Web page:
It was the most meaningful blessing of food I'd ever heard spoken over a meal. Do you understand your abundance? is what I heard. Do you know when you are full? is the message that lingers.
According to the latest statistics, 26% of America is obese. That's more than one in four of us. Obese - not just fighting an extra ten pounds - but life threateningly overweight.
Meanwhile, one in three Africans is starving.
I have trouble staying on a grocery budget, and we rarely fall below our monthly plan for eating out. I'm wondering if a monthly budget allowance for hunger relief, used to cover over budget grocery expenditures in my household, would stop me on my way to a second helping? A rob-the-hungry-to-feed-the-full plan...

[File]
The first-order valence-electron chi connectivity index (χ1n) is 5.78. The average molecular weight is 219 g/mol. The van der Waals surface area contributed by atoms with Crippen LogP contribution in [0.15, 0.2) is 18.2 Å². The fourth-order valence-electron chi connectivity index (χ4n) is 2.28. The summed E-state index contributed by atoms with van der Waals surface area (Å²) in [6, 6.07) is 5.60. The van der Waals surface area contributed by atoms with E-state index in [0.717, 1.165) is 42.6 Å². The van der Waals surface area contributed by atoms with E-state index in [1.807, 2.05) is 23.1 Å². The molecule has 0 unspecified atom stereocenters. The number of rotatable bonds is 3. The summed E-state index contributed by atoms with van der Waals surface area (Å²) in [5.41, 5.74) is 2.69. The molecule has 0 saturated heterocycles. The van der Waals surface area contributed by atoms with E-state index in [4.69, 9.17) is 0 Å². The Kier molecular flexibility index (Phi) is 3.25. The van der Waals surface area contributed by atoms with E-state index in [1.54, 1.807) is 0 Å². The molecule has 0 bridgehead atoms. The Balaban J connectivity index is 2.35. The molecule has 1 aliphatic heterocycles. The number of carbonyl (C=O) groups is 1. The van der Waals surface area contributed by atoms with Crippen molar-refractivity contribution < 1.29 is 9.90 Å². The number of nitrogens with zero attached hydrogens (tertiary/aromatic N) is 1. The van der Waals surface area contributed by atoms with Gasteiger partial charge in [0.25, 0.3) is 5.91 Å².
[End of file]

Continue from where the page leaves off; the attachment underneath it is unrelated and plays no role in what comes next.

Would it help me remember? I am so full.